Answer from the other SE site
The Church-Turing thesis is not in and of itself a rigorous concept, but rather a judgment on rigorous concepts of computability. As such, it's negotiable. The language in Rosser's 1939 expository paper about provability and computability is biased towards deterministic algorithms. There is an important simplifying theorem here: If you only care about what is ever computable, then you don't need randomness or quantum randomness, because you can simulate them using exponentially more time. Like many simplifying results, it can be taken in the wrong way. It meant that in the 1930s, back when mainly logicians were defining what was computable at all, randomized algorithms were not yet on their radar.
If you extend your thinking to the Extended Church-Turing thesis, then you should also extend your scope to randomized computation. You have no choice, because even if an algorithm answers a deterministic question (like whether a number is prime), the method of calculation could be randomized (like Miller-Rabin or ECPP). And then it's not very natural to demand that the answer be deterministic even if the solution doesn't have to be.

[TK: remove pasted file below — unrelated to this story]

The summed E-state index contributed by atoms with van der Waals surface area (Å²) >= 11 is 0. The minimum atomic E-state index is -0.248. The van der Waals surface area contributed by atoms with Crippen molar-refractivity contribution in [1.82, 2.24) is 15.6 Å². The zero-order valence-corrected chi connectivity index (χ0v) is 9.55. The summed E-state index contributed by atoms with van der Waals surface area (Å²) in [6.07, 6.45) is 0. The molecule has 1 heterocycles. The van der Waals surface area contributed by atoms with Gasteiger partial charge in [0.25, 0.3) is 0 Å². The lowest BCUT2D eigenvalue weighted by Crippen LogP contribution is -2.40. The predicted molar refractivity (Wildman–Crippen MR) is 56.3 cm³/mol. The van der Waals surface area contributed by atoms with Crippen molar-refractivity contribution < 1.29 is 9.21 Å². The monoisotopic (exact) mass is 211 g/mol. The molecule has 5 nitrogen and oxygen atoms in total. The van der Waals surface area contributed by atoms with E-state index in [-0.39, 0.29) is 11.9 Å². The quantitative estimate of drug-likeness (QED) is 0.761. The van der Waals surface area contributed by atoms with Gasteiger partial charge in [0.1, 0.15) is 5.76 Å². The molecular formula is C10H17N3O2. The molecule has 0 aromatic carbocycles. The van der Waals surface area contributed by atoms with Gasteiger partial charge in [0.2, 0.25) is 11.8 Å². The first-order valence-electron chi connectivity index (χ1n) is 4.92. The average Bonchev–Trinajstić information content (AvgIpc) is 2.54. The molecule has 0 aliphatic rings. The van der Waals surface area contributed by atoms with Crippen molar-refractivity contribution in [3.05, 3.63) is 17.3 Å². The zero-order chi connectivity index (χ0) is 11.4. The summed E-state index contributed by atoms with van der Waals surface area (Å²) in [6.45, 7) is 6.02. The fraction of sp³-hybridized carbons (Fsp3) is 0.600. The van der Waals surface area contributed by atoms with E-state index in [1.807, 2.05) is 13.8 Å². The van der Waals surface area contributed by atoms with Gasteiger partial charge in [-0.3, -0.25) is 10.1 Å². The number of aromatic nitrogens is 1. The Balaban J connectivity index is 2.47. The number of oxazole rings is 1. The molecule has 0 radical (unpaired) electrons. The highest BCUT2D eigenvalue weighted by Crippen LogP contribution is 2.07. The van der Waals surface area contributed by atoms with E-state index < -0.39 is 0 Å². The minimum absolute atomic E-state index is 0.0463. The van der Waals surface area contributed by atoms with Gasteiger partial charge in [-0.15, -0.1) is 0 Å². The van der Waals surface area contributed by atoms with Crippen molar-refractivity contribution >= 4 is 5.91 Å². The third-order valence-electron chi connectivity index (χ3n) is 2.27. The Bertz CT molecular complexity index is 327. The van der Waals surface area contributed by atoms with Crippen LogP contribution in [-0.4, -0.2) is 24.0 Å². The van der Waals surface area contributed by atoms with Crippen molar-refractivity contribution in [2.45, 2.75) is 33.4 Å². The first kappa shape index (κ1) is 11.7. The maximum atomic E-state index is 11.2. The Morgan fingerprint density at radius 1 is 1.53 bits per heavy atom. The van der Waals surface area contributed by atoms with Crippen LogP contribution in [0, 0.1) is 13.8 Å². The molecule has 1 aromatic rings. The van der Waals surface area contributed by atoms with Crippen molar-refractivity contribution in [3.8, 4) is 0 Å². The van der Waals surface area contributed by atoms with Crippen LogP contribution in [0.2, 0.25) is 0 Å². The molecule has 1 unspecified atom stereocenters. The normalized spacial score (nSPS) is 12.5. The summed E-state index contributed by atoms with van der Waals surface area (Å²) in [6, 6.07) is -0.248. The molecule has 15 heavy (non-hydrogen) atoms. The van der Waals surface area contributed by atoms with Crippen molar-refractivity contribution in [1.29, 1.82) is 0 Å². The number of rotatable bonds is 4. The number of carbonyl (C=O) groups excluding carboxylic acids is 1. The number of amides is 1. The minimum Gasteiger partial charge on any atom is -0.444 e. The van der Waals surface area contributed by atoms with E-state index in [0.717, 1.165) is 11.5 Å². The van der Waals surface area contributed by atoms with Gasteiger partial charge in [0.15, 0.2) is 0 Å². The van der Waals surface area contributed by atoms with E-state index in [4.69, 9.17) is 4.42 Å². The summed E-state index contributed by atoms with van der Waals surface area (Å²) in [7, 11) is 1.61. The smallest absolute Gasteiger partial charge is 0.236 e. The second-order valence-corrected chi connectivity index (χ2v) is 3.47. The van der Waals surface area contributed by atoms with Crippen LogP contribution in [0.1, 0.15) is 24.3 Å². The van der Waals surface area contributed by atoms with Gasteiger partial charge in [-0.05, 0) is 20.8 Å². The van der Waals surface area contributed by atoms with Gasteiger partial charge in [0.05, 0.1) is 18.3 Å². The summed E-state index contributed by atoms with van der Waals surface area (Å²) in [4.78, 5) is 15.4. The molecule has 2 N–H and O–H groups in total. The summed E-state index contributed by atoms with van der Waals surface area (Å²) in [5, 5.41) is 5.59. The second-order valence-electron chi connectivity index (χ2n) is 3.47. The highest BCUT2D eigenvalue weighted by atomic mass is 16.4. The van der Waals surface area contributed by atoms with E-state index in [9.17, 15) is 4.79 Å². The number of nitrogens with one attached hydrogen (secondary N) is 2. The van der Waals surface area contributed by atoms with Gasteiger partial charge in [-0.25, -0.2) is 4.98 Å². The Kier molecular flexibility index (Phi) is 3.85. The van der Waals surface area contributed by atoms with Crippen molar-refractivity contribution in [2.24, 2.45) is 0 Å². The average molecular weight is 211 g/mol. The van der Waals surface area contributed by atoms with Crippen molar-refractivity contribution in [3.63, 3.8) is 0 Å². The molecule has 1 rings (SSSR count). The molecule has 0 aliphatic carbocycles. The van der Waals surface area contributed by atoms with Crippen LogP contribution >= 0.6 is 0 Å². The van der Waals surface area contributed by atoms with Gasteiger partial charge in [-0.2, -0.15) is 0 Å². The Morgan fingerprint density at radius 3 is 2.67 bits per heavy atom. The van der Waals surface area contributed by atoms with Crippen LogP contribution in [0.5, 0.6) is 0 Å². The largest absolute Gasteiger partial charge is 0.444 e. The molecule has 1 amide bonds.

On the other hand, you're free to be a stickler in your personal interpretation of ECT, because it's not a rigorous concept. You're free to say that Google's quantum supremacy gets a bronze medal in its fight against ECT, but not a gold medal, because it doesn't answer a deterministic question.
Or you could be even more of a stickler and say that none of this counts because quantum computing isn't deterministic. Then I would say that I believe this reactionary version ECT after all --- a TM with a linear tape is polynomially equivalent to one with a 2D tape, etc. But I would also say that that's not the right question.